Whilst I am idly speculating - does anyone have a map of the siding /area where the "King's shot" was fired from? I am contemplating a small diorama  of the siding etc to display the gun should it turn up.

As I was looking around for material I ran across a Bachmann "Ambulance Train" - which seems to sell for 3x the price of the gun/loco combo. Has this been discussed? (I will search!)

 

Chris

 

AHAHHH... thanks Talseofaseadog for reminding me of THIS THREAD which would seem to show the ammunition wagon which would appear to have 6 wheels per bogie....

I have no more pictures of the ammunition wagon however these thoughts may help.

It is likely that the wagon would be open topped so that shells could be lifted out directly using the 2 small cranes. The top would likely have a canvas top.

The shells would also lie on liftable wooden rails to allow access to the lower ones.

The wagon sides again would probably be wood but may have an outer metal sheet to provide protection from lightning which would be one of the dangers of working in the open.

Hope this helps.

Tony

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ianjonesncl
10 hours ago, MerchantOldSalt said:

Ian

In SM Cleeve's recorded tapes he talks about using the Bray loop quite a lot, and several photos in the IWM collection mention the gun's location as being at Bray.  There being a rail triangle at Bray most bearings could be achieved there I would imagine.

Correction: Tape 15 describes the complete shoot from a specially built curved spur built off a siding next to Maroeuil Station the target being Douai Railway Station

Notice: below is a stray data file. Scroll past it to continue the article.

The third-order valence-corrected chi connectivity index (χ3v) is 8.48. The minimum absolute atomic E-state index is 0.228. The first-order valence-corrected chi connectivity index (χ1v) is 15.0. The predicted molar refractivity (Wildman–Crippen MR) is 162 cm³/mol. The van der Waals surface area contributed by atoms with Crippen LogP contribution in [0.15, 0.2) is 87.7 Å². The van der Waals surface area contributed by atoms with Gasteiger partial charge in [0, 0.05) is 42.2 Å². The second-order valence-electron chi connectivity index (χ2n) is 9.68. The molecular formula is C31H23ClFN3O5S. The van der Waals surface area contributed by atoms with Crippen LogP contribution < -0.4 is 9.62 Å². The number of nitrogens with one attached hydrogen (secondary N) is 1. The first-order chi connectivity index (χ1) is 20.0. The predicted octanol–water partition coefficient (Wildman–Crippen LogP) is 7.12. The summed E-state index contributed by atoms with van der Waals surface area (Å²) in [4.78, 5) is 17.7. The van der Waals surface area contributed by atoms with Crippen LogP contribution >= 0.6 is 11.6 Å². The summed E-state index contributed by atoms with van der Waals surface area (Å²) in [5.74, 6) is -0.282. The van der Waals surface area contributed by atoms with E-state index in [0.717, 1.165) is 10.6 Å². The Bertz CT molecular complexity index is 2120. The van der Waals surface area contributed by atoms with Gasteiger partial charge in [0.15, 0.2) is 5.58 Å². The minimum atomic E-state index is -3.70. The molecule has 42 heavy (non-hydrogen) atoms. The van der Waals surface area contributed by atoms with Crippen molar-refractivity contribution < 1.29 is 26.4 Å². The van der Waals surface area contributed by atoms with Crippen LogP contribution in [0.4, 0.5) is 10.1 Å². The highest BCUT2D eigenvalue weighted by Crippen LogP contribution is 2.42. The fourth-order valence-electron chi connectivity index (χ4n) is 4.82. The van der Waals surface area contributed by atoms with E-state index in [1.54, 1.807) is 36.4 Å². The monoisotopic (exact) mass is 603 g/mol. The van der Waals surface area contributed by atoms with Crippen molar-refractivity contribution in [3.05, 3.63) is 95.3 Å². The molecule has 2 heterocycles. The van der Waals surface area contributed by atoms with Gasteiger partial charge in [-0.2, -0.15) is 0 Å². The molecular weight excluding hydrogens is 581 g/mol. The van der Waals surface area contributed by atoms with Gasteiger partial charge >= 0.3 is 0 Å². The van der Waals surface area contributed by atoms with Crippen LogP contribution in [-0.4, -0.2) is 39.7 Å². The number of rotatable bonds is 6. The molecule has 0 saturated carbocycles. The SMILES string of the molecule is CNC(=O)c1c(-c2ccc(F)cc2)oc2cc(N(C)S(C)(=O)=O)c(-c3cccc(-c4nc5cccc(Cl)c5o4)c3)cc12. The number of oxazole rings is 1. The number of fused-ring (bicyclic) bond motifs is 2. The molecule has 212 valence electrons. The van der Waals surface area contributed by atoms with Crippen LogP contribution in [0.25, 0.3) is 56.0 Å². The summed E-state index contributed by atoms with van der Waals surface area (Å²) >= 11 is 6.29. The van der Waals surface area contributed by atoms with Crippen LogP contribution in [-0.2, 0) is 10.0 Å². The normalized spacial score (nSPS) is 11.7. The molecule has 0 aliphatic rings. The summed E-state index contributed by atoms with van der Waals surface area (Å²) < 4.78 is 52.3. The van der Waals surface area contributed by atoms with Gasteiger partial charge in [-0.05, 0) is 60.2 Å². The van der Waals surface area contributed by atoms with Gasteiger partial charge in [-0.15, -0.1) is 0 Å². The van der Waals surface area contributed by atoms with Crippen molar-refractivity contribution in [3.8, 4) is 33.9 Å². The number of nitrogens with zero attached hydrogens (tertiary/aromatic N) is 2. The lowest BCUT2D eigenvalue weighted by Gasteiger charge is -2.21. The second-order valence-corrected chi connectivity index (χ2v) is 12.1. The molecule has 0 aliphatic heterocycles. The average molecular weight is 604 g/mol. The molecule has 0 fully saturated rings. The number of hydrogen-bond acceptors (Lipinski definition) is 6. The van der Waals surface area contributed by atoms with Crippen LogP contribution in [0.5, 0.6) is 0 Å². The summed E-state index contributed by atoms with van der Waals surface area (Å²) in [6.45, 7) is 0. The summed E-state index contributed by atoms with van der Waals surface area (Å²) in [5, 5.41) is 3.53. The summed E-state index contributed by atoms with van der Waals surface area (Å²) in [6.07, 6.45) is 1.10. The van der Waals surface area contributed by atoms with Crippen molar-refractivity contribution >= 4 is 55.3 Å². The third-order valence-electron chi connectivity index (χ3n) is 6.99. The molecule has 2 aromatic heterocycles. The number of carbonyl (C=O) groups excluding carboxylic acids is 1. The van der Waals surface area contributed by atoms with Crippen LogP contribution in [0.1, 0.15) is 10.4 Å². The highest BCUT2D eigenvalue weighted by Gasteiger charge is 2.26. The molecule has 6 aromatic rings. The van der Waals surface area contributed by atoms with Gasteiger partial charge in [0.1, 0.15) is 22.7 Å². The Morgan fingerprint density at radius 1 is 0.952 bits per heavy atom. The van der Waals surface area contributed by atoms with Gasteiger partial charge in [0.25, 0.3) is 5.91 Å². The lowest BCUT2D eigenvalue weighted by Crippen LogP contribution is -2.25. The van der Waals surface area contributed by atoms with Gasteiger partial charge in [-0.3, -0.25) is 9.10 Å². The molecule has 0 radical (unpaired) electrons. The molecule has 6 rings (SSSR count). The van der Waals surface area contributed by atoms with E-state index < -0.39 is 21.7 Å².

Tony 

 

Tony

 

Many thanks for the information - much appreciated.

 

I had another look at the IWM photos and note that they record "Bray-sur-Somme" and the gun " had been trained on the railway station at Douai, some 19 miles away",  except Bray-sur-Somme is 30 odd miles away. Wrong Bray.

 

WO95-549 Allocation Units records 471st Siege Battery as going out to the Western Front 26th May 1918, after the railway map was produced on 15th May. It would suggest the specially built curved spur was constructed once they entered theatre.

 

Ian

 

 

 

 

 

 

 

 

 

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ianjonesncl

Source: Railway Artillery: A Report on the Characteristics, Scope of Utility, Etc., of Railway Artillery Volume 2 published by the United States Ordnance Department.

 

 

AmmunitionSystem.JPG

14inRailwayGun.JPG

Edited by ianjonesncl
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ianjonesncl

THIS THREAD which would seem to show the ammunition wagon

 

If I understand the ammunition supply system correctly, ammunition could be run through directly from the ammunition car via end doors or using the cranes to pick shells up out of other trucks or off the ground. 

SceneShifter2.jpg

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4thGordons

Again very Ian and Tony many thanks for all the additional information.

Is the consensus then that the spur/siding that was constructed would have been curved to allow the gun to be positioned to fire in the correct direction. I assume this would probably be a relatively gentle curve to allow for adjustment.

 

The above picture was the one I was referencing for the ammunition wagon, which looks to be relatively tall and to my eye looks rather "continental" in shape (ie more like a French wagon design) Certainly browsing model rolling stock that might form the basis of any attempt to duplicate it the most promising appear to be models of French, Italian or German vans.

On the original picture posted

image.png.da2cfcc5add863a95ad0aba18152f777.png